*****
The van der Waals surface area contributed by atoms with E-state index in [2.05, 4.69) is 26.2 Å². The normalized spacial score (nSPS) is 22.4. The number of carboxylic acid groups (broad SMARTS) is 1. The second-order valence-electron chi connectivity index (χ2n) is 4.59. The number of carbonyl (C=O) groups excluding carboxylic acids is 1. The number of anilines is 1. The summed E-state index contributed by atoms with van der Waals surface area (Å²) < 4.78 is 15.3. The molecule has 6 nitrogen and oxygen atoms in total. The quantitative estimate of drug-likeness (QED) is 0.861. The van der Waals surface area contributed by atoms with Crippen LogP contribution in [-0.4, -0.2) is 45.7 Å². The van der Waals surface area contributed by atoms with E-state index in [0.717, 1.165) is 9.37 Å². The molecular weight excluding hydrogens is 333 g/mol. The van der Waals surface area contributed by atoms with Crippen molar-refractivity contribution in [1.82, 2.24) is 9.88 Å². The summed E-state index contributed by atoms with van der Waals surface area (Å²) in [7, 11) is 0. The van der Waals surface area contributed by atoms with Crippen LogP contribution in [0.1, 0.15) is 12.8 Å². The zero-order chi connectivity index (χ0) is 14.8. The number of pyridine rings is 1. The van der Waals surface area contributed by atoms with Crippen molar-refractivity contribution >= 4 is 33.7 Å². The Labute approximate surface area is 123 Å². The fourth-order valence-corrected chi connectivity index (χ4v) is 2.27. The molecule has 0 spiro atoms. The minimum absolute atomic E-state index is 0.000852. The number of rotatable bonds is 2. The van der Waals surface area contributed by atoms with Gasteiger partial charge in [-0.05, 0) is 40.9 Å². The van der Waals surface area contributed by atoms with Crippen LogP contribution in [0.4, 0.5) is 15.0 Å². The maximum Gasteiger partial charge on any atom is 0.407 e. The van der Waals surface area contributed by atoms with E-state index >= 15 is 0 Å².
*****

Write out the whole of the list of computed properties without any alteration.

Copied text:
The van der Waals surface area contributed by atoms with E-state index in [2.05, 4.69) is 26.2 Å². The normalized spacial score (nSPS) is 22.4. The number of carboxylic acid groups (broad SMARTS) is 1. The second-order valence-electron chi connectivity index (χ2n) is 4.59. The number of carbonyl (C=O) groups excluding carboxylic acids is 1. The number of anilines is 1. The summed E-state index contributed by atoms with van der Waals surface area (Å²) < 4.78 is 15.3. The molecule has 6 nitrogen and oxygen atoms in total. The quantitative estimate of drug-likeness (QED) is 0.861. The van der Waals surface area contributed by atoms with Crippen LogP contribution in [-0.4, -0.2) is 45.7 Å². The van der Waals surface area contributed by atoms with E-state index in [0.717, 1.165) is 9.37 Å². The molecular weight excluding hydrogens is 333 g/mol. The van der Waals surface area contributed by atoms with Crippen molar-refractivity contribution in [1.82, 2.24) is 9.88 Å². The summed E-state index contributed by atoms with van der Waals surface area (Å²) in [7, 11) is 0. The van der Waals surface area contributed by atoms with Crippen LogP contribution in [0.1, 0.15) is 12.8 Å². The zero-order chi connectivity index (χ0) is 14.8. The number of pyridine rings is 1. The van der Waals surface area contributed by atoms with Crippen molar-refractivity contribution >= 4 is 33.7 Å². The Labute approximate surface area is 123 Å². The fourth-order valence-corrected chi connectivity index (χ4v) is 2.27. The molecule has 0 spiro atoms. The minimum absolute atomic E-state index is 0.000852. The number of rotatable bonds is 2. The van der Waals surface area contributed by atoms with Gasteiger partial charge in [-0.05, 0) is 40.9 Å². The van der Waals surface area contributed by atoms with Crippen LogP contribution in [0.4, 0.5) is 15.0 Å². The maximum Gasteiger partial charge on any atom is 0.407 e. The van der Waals surface area contributed by atoms with E-state index >= 15 is 0 Å².